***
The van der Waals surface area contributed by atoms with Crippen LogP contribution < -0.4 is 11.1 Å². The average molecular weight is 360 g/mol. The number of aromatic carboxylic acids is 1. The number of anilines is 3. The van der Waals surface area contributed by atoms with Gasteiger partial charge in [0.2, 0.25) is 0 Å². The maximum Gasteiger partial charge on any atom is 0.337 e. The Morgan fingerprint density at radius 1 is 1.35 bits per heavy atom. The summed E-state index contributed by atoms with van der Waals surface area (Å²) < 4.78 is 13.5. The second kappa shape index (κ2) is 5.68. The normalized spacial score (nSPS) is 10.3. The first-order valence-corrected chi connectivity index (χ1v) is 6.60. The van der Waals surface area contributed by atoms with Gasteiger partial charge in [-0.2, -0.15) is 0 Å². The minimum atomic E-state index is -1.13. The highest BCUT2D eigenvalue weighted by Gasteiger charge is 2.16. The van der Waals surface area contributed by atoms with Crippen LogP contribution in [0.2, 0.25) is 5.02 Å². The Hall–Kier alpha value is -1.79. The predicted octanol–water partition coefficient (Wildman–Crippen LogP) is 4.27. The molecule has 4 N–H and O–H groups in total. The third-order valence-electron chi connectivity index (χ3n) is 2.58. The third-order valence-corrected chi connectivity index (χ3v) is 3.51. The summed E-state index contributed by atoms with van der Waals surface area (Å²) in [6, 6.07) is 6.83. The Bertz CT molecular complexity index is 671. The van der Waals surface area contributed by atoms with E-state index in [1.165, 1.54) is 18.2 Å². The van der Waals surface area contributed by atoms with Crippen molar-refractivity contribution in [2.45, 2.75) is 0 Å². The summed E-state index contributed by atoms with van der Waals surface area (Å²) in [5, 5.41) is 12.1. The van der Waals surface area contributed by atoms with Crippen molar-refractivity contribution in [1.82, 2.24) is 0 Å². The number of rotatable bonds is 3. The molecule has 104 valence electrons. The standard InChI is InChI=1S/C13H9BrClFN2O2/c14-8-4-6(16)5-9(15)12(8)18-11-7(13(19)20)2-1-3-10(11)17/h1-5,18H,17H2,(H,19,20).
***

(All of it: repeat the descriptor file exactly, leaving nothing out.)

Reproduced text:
The van der Waals surface area contributed by atoms with Crippen LogP contribution < -0.4 is 11.1 Å². The average molecular weight is 360 g/mol. The number of aromatic carboxylic acids is 1. The number of anilines is 3. The van der Waals surface area contributed by atoms with Gasteiger partial charge in [0.2, 0.25) is 0 Å². The maximum Gasteiger partial charge on any atom is 0.337 e. The Morgan fingerprint density at radius 1 is 1.35 bits per heavy atom. The summed E-state index contributed by atoms with van der Waals surface area (Å²) < 4.78 is 13.5. The second kappa shape index (κ2) is 5.68. The normalized spacial score (nSPS) is 10.3. The first-order valence-corrected chi connectivity index (χ1v) is 6.60. The van der Waals surface area contributed by atoms with Gasteiger partial charge in [-0.2, -0.15) is 0 Å². The minimum atomic E-state index is -1.13. The highest BCUT2D eigenvalue weighted by Gasteiger charge is 2.16. The van der Waals surface area contributed by atoms with Crippen LogP contribution in [0.2, 0.25) is 5.02 Å². The Hall–Kier alpha value is -1.79. The predicted octanol–water partition coefficient (Wildman–Crippen LogP) is 4.27. The molecule has 4 N–H and O–H groups in total. The third-order valence-electron chi connectivity index (χ3n) is 2.58. The third-order valence-corrected chi connectivity index (χ3v) is 3.51. The summed E-state index contributed by atoms with van der Waals surface area (Å²) in [6, 6.07) is 6.83. The Bertz CT molecular complexity index is 671. The van der Waals surface area contributed by atoms with E-state index in [1.165, 1.54) is 18.2 Å². The van der Waals surface area contributed by atoms with Crippen molar-refractivity contribution in [2.45, 2.75) is 0 Å². The summed E-state index contributed by atoms with van der Waals surface area (Å²) in [5, 5.41) is 12.1. The van der Waals surface area contributed by atoms with Crippen molar-refractivity contribution in [1.82, 2.24) is 0 Å². The number of rotatable bonds is 3. The molecule has 104 valence electrons. The standard InChI is InChI=1S/C13H9BrClFN2O2/c14-8-4-6(16)5-9(15)12(8)18-11-7(13(19)20)2-1-3-10(11)17/h1-5,18H,17H2,(H,19,20).